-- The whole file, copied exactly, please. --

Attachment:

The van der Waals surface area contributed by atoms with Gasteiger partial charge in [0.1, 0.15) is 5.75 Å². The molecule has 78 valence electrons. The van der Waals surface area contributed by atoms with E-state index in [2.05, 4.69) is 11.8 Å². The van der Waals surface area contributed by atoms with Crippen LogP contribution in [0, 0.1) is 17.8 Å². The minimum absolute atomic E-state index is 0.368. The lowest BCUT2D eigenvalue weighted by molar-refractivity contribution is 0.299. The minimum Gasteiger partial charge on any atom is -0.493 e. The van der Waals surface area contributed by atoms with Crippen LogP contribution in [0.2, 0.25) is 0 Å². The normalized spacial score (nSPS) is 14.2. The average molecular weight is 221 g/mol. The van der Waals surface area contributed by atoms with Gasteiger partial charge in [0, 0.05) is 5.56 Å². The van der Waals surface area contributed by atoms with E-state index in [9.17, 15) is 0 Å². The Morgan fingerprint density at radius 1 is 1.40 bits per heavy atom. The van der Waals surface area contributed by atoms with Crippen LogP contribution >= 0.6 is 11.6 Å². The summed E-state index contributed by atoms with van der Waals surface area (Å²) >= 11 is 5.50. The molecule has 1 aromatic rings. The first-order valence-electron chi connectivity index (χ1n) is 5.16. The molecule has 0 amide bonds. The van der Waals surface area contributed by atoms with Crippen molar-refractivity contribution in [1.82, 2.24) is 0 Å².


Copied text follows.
The van der Waals surface area contributed by atoms with Gasteiger partial charge in [0.1, 0.15) is 5.75 Å². The molecule has 78 valence electrons. The van der Waals surface area contributed by atoms with E-state index in [2.05, 4.69) is 11.8 Å². The van der Waals surface area contributed by atoms with Crippen LogP contribution in [0, 0.1) is 17.8 Å². The minimum absolute atomic E-state index is 0.368. The lowest BCUT2D eigenvalue weighted by molar-refractivity contribution is 0.299. The minimum Gasteiger partial charge on any atom is -0.493 e. The van der Waals surface area contributed by atoms with Crippen LogP contribution in [0.2, 0.25) is 0 Å². The normalized spacial score (nSPS) is 14.2. The average molecular weight is 221 g/mol. The van der Waals surface area contributed by atoms with Gasteiger partial charge in [0, 0.05) is 5.56 Å². The van der Waals surface area contributed by atoms with E-state index in [9.17, 15) is 0 Å². The Morgan fingerprint density at radius 1 is 1.40 bits per heavy atom. The van der Waals surface area contributed by atoms with Crippen LogP contribution >= 0.6 is 11.6 Å². The summed E-state index contributed by atoms with van der Waals surface area (Å²) >= 11 is 5.50. The molecule has 1 aromatic rings. The first-order valence-electron chi connectivity index (χ1n) is 5.16. The molecule has 0 amide bonds. The van der Waals surface area contributed by atoms with Crippen molar-refractivity contribution in [1.82, 2.24) is 0 Å².